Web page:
The math here works because by drawing out your savings each year, you are declining your overall asset base. So both good and bad returns in the earlier part of your retirement have a bigger impact. While the math is all true, the solution isn’t to pay high fees for a guaranteed income product.

But there is something significantly wrong with this concept.

The investment reality misses a key principle.

What is missing is the fundamental fact that after a year or period of poor investment performance, the market will overcompensate with stronger-than-average returns to get back to its “normal” level. What this means is that as long as you stick to your investment discipline, you will get better investment performance after poor performance, and it will then carry you back on target.

A Critique of the Sequence of Investment Returns

The most recent example has been 2008, 2009 and 2010. Based on the sequence of returns research, if your first year of retirement was in 2008, then you lost out on the sequence of returns. The investment industry says instead, you should invest a lump sum amount in a guaranteed product with high fees that will get charged every year of your retirement instead.

What actually happened is that after the TSX total return index returned -34 per cent in 2008, it has averaged 25 per cent returns over 2009 and 2010. Of course, if you invested in a guaranteed withdrawal benefit product, you wouldn’t have been able to invest in anything more risky than a balanced portfolio and you would have missed much of the strong returns of the past two years.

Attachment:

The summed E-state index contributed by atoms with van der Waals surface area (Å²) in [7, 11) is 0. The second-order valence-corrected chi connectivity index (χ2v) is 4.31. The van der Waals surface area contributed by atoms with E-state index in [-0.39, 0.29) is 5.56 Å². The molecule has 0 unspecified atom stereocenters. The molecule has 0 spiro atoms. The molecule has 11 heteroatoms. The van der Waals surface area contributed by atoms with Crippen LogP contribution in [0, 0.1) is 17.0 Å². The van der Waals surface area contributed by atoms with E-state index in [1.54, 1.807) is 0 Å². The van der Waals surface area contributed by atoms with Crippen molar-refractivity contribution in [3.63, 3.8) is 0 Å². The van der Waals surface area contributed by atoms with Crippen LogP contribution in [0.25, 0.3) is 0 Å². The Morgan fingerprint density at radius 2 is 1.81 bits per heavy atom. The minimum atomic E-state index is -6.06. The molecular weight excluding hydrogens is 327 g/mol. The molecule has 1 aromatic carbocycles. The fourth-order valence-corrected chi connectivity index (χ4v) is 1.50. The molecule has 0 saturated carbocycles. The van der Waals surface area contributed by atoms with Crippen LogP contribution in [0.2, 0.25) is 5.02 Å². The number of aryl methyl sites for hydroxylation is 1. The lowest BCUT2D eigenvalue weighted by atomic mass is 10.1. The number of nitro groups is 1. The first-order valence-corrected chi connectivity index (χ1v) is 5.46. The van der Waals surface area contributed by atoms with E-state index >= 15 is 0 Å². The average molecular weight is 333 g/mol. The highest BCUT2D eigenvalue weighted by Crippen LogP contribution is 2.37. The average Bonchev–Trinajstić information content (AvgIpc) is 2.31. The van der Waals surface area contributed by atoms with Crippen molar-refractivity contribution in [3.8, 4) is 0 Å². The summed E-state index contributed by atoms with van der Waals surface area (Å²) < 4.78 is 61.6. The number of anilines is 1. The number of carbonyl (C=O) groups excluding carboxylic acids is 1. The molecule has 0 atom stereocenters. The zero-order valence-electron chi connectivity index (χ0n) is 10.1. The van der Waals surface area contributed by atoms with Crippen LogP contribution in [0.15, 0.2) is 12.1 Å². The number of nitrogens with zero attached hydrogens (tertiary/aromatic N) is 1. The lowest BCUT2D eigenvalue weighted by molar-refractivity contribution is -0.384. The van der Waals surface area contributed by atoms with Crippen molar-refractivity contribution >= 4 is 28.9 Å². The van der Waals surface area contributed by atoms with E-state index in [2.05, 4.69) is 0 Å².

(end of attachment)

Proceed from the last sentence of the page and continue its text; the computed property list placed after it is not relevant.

What the real message should be is: Don’t pull your money out of the market after it falls 20 per cent. Better yet, if you have other investments, it might be time to add to your stock position once the market drops 20 per cent.

The key to investment growth is to have some long-term discipline. When it comes to the sequence of returns affecting your retirement income, remember that even after a rough winter, spring always comes.

Benefits to Charitable Giving in Canada


Tax and Financial Benefits to Charitable Giving in Canada

When it comes to charitable giving in Canada many people believe, “My estate will handle it. They can have it when I die. What’s the rush now?”  Many people are losing the personal and financial benefits gained from charitable giving due to this attitude.

Asher Tward, VP of Estate Planning at TriDelta Financial writes, “The majority of Canadians do not have the knowledge  of their financial situation to create enough confidence to donate larger amounts of money while they are still alive. Many would be surprised to know how much they can afford each year! Without a plan for charitable giving while living, it could be financially costing you . You will pay more taxes than necessary, diminish the size of your final estate for your loved ones and give less to charity than you could have. There are many financial and personal benefits of charitable giving now, rather than waiting.”

Financial Benefits

1) Receive an immediate tax credit of roughly 45% or more, depending on the province you live in.